I created a trouble ticket on this . . . :reading:

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The Surf Whammys

Sinkhorn's Dilemma: Every paradox has at least one non-trivial solution!
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by Surfwhammy on Mon Sep 13, 2021 9:04 am
Correction: B♭ actually is a whole note below C (two half-steps not just one half-step) . . . :roll:

THOUGHTS

I should have realized this sooner, but I don't use transposition this way, and it takes me a while to do the required mapping . . .

Regardless, it doesn't work . . .

The correct version is that A4 should be played as G4, not G#4 . . .

Lots of FUN! :roll:
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by Surfwhammy on Mon Sep 13, 2021 1:46 pm
It's important to understand that I am not focused on "transposition" as it is used in sheet music . . . :)

THOUGHTS

There are two uses for "transposition":

(1) The way notes for a transposing instrument are shown

(2) The "Transposition" functionality in NOTION Score Setup

NOTION has a "Transpose" tool, and it transposes selected notes, so it is a third possibility--except that it is "Transpose" rather than "Transposition" . . .

EXPERIMENT

I created a NOTION score and specified the native NOTION Clarinet, a native NOTION Piano, and a Basic NOTION Treble Clef, which actually is played by the native NOTION Piano.

I set the Clarinet to play notated C as B♭, and this does not work. It is an error.

I set the piano for the Basic Treble Staff to play its notes two octaves lower than notated, and this works correctly.

The second Piano is the way it is configured by default (no changes via Transposition in NOTION Score Setup), and it works correctly.

This is not in a ReWire session . . .

Instead it is NOTION running standalone . . .

Transposition Experiment (NOTION Score)

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NOTION Score Setup ~ Custom Transposition setup for Clarinet

If Transposition in NOTION Score Setup were working correctly for what I call "odd" intervals--these intervals not being octaves--then Middle C for the Clarinet should be pitched at the B♭ below Middle C (B♭3 in scientific pitch notation); but this is not what happens . . .

Scientific Pitch Notation (Wikipedia)

THOUGHTS ON TRANSPOSING INSTRUMENTS

Like many aspects of music theory and music notation, I think the idea for transposing instruments was created centuries ago for the sole purpose of making it difficult for people to engage productively in music . . .

In the early days, it also was a matter of saving paper and ink, as well as time when composing by hand, since there were no computers in those days . . .

Overall, it's nonsense; and the result is a virtual festival of clefs that only a conductor and a few composers can decipher and read . . .

It does not make music notation easier to read and to understand, hence my hypothesis that it was done to make it difficult for the peasants, thereby discouraging them . . .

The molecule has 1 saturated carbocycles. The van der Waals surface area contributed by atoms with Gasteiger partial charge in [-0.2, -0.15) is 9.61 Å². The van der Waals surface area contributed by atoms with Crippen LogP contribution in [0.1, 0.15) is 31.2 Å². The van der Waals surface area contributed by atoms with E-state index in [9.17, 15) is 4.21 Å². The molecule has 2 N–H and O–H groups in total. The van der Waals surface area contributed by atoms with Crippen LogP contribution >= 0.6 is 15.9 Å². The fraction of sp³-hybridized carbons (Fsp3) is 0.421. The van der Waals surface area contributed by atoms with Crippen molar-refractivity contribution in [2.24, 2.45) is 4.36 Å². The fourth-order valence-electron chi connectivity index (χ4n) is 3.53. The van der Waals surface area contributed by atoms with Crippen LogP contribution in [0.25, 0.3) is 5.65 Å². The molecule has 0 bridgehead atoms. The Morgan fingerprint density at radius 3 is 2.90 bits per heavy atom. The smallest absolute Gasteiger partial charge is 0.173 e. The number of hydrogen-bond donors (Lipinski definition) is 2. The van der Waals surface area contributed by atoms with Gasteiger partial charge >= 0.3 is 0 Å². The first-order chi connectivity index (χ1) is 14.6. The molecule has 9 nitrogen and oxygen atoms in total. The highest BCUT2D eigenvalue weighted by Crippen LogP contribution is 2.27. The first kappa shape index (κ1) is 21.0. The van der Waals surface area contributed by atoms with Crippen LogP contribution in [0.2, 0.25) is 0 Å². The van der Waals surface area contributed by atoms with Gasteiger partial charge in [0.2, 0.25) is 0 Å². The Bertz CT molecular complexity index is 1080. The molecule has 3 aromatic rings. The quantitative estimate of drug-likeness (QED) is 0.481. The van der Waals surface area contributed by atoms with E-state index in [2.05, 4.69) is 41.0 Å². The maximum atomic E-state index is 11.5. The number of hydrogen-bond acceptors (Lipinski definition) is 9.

The peasants responded by creating what we now call "folk music", which generally is not notated, at all, because the peasants were unable to make sense of music notation and all its strange, bizarre, and restrictive rules . . .

For me, one of the consequences of this transposing nonsense is that until a few years ago I thought the note at the 3rd fret of the low-pitch "A" string of a guitar was "Middle C" . . .

What I eventually discovered is that "Middle C" on a guitar is the note at the 1st fret of the high-pitch "b" string, and "Concert A" is the note at the 5th fret of the high-pitch "e" string . . .

I thought Elvis and the Beatles were sopranos; and making it even worse, I thought I was a soprano . . . :P

phpBB [video]


Nobody told me that guitar music is notated an octave lower; and this affected the way I mapped notes to octaves, as well as the way I understood the general importance of lower pitch notes . . .

It's easier to notate guitar music this way, but if you do not know that guitar is a transposed instrument, then it creates an incorrect mapping . . .

It leads you to think incorrectly that "Viola C" or "Tenor Voica"--the octave above Low C--is Middle C . . .

On the good side, the current version of NOTION continues to support octave Transposition in NOTION Score Setup . . .

Lots of FUN! :)
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by madisonfinley on Mon Sep 13, 2021 9:35 pm
I'm not going to spend a lot of time commenting on this, but here are a few quick reactions.

A guitar is notated one octave above the notes it sounds.

The definition of Middle C seems to depend on what we were taught, and the vendor who created the hardware or software.

The reason for some horns to be transposing instruments? Think of different size saxophones. Should a sax player learn a different fingering for each sax? No. They know that if they finger F, it is an F on that horn, and the resulting pitch will be determined by which key the horn was built in. Otherwise, no sax player could keep the fingering straight switching between saxes of different keys.

Is it possible that you have the wrong option in the View menu, where all instruments are shown in concert pitch?

Windows 10, Notion 6, Studio One 5
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by Surfwhammy on Tue Sep 14, 2021 12:50 am
madisonfinley wroteA guitar is notated one octave above the notes it sounds.

I think this is a mater of semantics and visualization. You are correct, of course . . . :reading:

Middle C is portrayed as being the note at the 3rd fret of the low-pitch "A" string, but in fact is lower than actual Middle C, which is the note at the1st fret of the high-pitch "b" string . . .